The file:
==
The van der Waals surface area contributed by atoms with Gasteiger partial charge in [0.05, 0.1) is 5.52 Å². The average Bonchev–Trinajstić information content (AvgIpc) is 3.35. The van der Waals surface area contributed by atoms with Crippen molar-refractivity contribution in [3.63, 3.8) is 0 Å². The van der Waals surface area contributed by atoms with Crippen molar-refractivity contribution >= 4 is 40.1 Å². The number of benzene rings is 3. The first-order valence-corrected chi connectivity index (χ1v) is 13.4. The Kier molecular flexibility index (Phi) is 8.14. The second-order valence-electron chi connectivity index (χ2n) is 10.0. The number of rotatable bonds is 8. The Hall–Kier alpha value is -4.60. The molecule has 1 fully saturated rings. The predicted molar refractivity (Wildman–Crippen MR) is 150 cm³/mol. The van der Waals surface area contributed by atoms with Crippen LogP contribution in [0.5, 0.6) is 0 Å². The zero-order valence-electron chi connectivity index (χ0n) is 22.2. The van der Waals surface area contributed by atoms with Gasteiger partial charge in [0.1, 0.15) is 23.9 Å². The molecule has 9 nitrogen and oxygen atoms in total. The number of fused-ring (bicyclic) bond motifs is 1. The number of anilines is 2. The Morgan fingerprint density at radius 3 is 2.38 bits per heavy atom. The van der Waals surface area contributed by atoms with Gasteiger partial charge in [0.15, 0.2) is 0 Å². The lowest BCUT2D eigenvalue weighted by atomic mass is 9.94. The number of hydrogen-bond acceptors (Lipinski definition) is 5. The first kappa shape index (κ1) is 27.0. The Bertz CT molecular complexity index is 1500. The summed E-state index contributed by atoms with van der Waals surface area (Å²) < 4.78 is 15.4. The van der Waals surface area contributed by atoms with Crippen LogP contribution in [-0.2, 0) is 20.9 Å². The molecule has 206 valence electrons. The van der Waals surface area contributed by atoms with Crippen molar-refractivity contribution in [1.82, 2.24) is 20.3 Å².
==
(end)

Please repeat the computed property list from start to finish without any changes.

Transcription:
The van der Waals surface area contributed by atoms with Gasteiger partial charge in [0.05, 0.1) is 5.52 Å². The average Bonchev–Trinajstić information content (AvgIpc) is 3.35. The van der Waals surface area contributed by atoms with Crippen molar-refractivity contribution in [3.63, 3.8) is 0 Å². The van der Waals surface area contributed by atoms with Crippen molar-refractivity contribution >= 4 is 40.1 Å². The number of benzene rings is 3. The first-order valence-corrected chi connectivity index (χ1v) is 13.4. The Kier molecular flexibility index (Phi) is 8.14. The second-order valence-electron chi connectivity index (χ2n) is 10.0. The number of rotatable bonds is 8. The Hall–Kier alpha value is -4.60. The molecule has 1 fully saturated rings. The predicted molar refractivity (Wildman–Crippen MR) is 150 cm³/mol. The van der Waals surface area contributed by atoms with Crippen LogP contribution in [0.5, 0.6) is 0 Å². The zero-order valence-electron chi connectivity index (χ0n) is 22.2. The van der Waals surface area contributed by atoms with Gasteiger partial charge in [0.1, 0.15) is 23.9 Å². The molecule has 9 nitrogen and oxygen atoms in total. The number of fused-ring (bicyclic) bond motifs is 1. The number of anilines is 2. The Morgan fingerprint density at radius 3 is 2.38 bits per heavy atom. The van der Waals surface area contributed by atoms with Gasteiger partial charge in [0.15, 0.2) is 0 Å². The lowest BCUT2D eigenvalue weighted by atomic mass is 9.94. The number of hydrogen-bond acceptors (Lipinski definition) is 5. The first kappa shape index (κ1) is 27.0. The Bertz CT molecular complexity index is 1500. The summed E-state index contributed by atoms with van der Waals surface area (Å²) < 4.78 is 15.4. The van der Waals surface area contributed by atoms with Crippen LogP contribution in [-0.2, 0) is 20.9 Å². The molecule has 206 valence electrons. The van der Waals surface area contributed by atoms with Crippen molar-refractivity contribution in [1.82, 2.24) is 20.3 Å².